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The anti-tumoral drug enzastaurin inhibits natural killer cell cytotoxicity via activation of glycogen synthase kinase-3?.

Ogbomo, Henry, Biru, Tsigereda, Michaelis, Martin, Loeschmann, Nadine, Doerr, Hans Wilhelm, Cinatl, Jindrich (2011) The anti-tumoral drug enzastaurin inhibits natural killer cell cytotoxicity via activation of glycogen synthase kinase-3?. Biochemical Pharmacology, 81 (2). pp. 251-8. ISSN 0006-2952. (The full text of this publication is not currently available from this repository. You may be able to access a copy if URLs are provided)

The full text of this publication is not currently available from this repository. You may be able to access a copy if URLs are provided. (Contact us about this Publication)

Abstract

Enzastaurin is a selective protein kinase C? inhibitor which is shown to have direct antitumor effect as well as suppress glycogen synthase kinase-3? (GSK-3?) phosphorylation (resulting in its activation) in both tumor tissues and peripheral blood mononuclear cells (PBMC). It is currently used in phase II trials for the treatment of colon cancer, refractory glioblastoma and diffuse large B cell lymphoma. In this study, the direct effect of enzastaurin on effector function of human natural killer (NK) cells was investigated. The results obtained showed that enzastaurin suppressed both natural and antibody-dependent cellular cytotoxicity (ADCC) of NK cells against different tumor targets. This inhibition was associated with a specific down-regulation of surface expression of NK cell activating receptor NKG2D and CD16 involved in natural cytotoxicity and ADCC respectively, as well as the inhibition of perforin release. Analysis of signal transduction revealed that enzastaurin activated GSK-3? by inhibition of GSK-3? phosphorylation. Treatment of NK cells with GSK-3?-specific inhibitor TDZD-8 prevented enzastaurin-induced inhibition of NK cell cytotoxicity. Apart from the known antitumor and antiangiogenic effects, these results demonstrate that enzastaurin suppresses NK cell activity and may therefore interfere with NK cell-mediated tumor control in enzastaurin-treated cancer patients.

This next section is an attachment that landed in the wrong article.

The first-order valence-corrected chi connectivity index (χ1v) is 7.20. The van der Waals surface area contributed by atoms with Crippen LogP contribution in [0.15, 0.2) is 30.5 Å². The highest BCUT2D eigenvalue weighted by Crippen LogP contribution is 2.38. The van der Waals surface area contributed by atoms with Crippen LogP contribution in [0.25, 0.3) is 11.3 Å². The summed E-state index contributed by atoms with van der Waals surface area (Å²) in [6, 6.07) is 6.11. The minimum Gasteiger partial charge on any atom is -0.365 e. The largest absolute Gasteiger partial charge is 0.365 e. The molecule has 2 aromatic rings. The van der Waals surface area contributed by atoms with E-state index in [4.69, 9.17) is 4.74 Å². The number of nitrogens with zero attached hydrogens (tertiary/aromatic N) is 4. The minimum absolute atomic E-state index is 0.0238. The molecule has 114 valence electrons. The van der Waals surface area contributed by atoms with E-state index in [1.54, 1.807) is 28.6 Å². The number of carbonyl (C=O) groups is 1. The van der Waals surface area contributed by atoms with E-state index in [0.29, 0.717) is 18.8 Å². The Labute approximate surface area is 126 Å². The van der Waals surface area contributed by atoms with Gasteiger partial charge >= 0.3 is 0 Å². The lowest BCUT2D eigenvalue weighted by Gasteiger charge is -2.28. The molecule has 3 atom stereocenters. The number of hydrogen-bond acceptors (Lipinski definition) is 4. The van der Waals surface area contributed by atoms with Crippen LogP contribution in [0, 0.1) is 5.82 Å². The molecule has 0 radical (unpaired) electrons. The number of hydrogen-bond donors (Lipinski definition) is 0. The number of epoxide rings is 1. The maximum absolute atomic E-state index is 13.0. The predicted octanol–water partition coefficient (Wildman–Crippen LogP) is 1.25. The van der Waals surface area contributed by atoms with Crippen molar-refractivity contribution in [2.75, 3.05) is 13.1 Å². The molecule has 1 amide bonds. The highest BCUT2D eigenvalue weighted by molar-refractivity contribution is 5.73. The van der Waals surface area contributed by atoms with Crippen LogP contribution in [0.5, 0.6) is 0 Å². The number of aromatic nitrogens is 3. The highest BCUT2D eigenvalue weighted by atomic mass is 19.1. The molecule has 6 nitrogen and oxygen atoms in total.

Item Type: Article
Subjects: R Medicine > RM Therapeutics. Pharmacology
Divisions: Faculties > Sciences > School of Biosciences
Depositing User: Martin Michaelis
Date Deposited: 05 Jun 2013 17:32 UTC
Last Modified: 29 May 2019 10:14 UTC
Resource URI: https://kar.kent.ac.uk/id/eprint/34064 (The current URI for this page, for reference purposes)
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